Mon May 02 12:23pm EDT
Well, here's a weird one. Dan Pompei of the National Football Post recently wrote that Nebraska cornerback Prince Amukamara(notes) may have fallen in the draft for a reason beyond his measurables. It was very odd to see Amukamara, whom I had ranked as a top-10 prospect and the second-best cornerback in this class behind LSU's Patrick Peterson(notes), slip past teams like Dallas, Houston, Minnesota, Detroit and Washington — all teams which could certainly claim need at the position (and this is not in any way assuming or insinuating that any of those particular teams have a bias -- the quotes are from an anonymous source).
Pompei uses more traditional scouting red flags when he begins detailing why Amukamara may have fallen to 19th overall:
What was behind Amukamara's fall? In many draft rooms, the scouts liked Amukamara more than the coaches. The DB coaches and defensive coordinators got together and decided they weren't as high on Amukamara as many of their scouting counterparts. The coaches pointed to Amukamara's short arms (30 1/2 inches, 71 ½ inch wingspan) and small hands (8 ½ inches).
And then, things got very interesting:
And there may have been more to the story. A lot of NFL people are skeptical about Nigerian players like Amukarma. "And it's not just white men," one executive said. "It's whites and blacks." It's still a subtle form of racism. The word on Nigerians: they are soft, not tough enough and too educated. It would be a pity if that's what cost Amukamara.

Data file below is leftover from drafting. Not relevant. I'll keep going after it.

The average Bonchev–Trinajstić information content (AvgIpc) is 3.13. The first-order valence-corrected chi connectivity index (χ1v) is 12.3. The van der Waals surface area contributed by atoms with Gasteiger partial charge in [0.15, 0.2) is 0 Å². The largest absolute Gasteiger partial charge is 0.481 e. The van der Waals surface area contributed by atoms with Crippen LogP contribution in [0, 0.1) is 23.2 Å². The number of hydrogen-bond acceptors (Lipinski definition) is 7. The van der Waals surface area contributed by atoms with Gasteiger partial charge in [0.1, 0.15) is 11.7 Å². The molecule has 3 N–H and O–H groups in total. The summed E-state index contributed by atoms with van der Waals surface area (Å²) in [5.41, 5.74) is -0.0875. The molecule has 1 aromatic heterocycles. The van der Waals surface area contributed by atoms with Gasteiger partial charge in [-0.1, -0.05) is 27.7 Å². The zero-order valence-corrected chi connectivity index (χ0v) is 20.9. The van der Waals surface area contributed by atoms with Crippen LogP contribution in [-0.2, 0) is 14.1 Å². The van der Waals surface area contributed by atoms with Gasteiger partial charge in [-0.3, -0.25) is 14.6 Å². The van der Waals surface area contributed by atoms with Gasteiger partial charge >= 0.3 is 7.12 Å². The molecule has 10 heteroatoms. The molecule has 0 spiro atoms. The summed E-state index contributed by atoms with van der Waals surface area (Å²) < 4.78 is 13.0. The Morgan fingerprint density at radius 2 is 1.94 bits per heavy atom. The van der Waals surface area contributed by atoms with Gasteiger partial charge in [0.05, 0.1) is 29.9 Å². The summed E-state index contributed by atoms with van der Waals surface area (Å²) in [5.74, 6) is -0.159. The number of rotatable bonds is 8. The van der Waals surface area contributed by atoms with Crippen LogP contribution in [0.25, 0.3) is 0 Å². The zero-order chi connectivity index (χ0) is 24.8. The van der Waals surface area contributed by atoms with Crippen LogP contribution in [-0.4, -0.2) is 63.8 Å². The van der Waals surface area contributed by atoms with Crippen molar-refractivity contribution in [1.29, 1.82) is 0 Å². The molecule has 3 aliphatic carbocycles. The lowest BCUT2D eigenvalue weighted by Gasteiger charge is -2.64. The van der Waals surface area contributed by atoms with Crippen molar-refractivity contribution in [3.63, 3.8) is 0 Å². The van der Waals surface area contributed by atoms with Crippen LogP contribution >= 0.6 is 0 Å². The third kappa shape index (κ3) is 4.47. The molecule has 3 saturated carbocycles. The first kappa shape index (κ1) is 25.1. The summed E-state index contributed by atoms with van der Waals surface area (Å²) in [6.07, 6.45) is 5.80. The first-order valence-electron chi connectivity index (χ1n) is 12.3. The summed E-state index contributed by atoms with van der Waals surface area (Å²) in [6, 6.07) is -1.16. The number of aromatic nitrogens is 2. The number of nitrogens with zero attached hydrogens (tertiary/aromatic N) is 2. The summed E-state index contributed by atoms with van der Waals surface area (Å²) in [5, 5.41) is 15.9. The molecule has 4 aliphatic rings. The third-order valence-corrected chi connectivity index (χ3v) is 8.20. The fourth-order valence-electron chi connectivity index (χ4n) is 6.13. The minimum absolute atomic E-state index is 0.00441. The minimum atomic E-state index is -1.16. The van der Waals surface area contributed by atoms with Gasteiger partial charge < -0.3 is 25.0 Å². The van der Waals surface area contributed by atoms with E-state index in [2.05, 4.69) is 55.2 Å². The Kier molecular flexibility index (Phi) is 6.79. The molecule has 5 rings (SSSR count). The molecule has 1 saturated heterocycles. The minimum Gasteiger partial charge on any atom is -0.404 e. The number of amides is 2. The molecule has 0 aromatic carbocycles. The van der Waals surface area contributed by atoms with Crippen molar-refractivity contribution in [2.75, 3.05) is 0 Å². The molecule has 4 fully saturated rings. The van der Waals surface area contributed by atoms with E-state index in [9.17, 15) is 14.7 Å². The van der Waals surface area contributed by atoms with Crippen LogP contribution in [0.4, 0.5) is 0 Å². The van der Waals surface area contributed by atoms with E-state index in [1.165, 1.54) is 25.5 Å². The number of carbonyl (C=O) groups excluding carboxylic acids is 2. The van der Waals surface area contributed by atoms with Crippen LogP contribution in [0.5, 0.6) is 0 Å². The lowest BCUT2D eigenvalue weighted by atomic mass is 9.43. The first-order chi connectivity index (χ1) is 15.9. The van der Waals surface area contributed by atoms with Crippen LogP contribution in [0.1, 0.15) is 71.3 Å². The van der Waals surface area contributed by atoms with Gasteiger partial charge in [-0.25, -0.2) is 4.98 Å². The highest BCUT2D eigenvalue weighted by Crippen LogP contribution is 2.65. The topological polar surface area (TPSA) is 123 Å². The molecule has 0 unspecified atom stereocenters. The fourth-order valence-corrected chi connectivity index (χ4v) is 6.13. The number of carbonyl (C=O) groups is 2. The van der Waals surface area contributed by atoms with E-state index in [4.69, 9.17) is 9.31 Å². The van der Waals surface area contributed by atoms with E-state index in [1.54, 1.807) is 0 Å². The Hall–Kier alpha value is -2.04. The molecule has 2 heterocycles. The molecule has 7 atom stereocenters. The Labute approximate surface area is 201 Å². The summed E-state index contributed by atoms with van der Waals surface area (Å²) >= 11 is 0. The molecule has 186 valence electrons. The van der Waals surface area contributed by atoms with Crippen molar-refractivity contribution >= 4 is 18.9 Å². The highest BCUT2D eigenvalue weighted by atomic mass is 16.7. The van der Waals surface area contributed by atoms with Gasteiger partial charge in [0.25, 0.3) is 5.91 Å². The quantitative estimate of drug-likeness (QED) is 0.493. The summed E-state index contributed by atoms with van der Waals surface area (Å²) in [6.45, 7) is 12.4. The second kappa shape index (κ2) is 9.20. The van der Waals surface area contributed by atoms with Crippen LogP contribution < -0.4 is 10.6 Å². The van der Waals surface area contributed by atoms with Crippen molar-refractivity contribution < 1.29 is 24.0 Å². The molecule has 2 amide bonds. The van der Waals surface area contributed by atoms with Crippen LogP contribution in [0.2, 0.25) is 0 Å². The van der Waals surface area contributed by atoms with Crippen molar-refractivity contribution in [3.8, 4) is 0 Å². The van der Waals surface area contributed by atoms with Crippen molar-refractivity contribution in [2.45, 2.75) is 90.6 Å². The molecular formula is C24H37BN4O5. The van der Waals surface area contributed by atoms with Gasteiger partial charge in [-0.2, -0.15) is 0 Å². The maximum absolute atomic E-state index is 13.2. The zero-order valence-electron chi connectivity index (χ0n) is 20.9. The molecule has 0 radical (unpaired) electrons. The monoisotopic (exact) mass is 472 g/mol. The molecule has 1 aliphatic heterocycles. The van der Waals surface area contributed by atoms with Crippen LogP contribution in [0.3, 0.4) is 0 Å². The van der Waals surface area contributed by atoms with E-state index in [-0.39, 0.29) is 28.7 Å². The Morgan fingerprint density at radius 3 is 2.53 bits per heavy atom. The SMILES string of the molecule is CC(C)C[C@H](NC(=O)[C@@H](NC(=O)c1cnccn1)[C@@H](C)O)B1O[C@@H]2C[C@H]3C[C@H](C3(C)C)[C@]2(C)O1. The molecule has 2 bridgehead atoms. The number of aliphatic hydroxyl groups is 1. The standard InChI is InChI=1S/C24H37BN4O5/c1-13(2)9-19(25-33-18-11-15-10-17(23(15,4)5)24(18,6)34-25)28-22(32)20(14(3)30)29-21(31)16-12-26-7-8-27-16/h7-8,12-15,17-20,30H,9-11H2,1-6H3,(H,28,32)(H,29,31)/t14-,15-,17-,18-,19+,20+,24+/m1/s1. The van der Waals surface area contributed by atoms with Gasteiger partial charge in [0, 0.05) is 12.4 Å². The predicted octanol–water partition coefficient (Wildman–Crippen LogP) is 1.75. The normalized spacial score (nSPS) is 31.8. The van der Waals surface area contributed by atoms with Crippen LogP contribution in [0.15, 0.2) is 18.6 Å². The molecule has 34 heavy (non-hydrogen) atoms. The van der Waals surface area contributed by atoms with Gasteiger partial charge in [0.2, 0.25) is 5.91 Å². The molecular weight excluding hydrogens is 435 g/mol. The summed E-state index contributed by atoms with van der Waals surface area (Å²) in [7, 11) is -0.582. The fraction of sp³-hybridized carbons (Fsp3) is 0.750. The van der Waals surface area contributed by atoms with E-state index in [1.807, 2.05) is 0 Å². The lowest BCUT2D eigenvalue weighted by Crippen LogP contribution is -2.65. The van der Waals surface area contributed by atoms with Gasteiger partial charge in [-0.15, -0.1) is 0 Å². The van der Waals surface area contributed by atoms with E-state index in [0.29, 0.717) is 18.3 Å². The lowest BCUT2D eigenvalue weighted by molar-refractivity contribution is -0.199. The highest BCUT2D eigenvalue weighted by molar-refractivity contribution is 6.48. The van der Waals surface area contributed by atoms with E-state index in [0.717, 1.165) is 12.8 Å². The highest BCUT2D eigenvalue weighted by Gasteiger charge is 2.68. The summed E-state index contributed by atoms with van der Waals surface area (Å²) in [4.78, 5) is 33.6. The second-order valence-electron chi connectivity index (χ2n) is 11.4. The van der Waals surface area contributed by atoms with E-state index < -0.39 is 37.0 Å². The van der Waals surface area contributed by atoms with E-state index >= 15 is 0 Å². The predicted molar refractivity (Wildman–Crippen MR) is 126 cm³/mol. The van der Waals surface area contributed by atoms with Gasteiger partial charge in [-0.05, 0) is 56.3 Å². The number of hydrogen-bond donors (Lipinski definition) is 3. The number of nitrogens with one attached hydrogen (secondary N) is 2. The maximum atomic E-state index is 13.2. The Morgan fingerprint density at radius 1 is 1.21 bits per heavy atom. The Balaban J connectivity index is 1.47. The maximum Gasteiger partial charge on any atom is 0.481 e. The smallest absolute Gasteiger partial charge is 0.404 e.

Indeed. The fact that Pompei is the one writing this makes me think that there's at least a little fire behind this smoke — Pompei is one of the better and more dialed-in football writers out there, he's not a rabble-rouser without there being a reason for it, and he doesn't have a large history of whiffing on the news he writes.
I had not been aware of such a bias in the NFL before, but if it's true, it's one of the single dumbest things I have ever heard, and officially trumps the recent redhead quarterback bias for sheer idiocy. For those wondering if Nigerian football prospects are "too soft," allow me to either introduce or re-introduce you to one Christian Okoye:
Six years, two Pro Bowls, one rushing title, and a lot of Advil for enemy defenders. Once you're done picking up your teeth from those YouTube hits, random NFL guy who apparently thinks that Nigerian people are "too soft," we'd like to introduce you to defensive end Adewale Ogunleye(notes) (nine years, 67 sacks, one Pro Bowl), fellow end Osi Umenyiora(notes) (eight years, 60 sacks, two Pro Bowls), and offensive tackle Jeff Otah(notes) (no Pro Bowls just yet, but one of the biggest and strongest young players in the game). And take some time to watch Amukamara tackle — "soft" isn't the word I'd use.
We're quite sure these fine gentlemen would enjoy hearing your opinions, random NFL guy, and won't mind taking the extra time out of their busy days to stuff you in the nearest garbage can. Receiver Devin Aromashodu(notes) and defensive end Victor Adeyanju(notes) may also wish to discuss that particular point of view. We can only hope this story isn't true — that perhaps somebody was pulling a fast one on Pompei — but given some of the evaluation standards I've heard before, it wouldn't surprise me.
Now, Prince Amukamara has one more motivation to make it big in the NFL: to prove that alleged bias wrong -- all over again.
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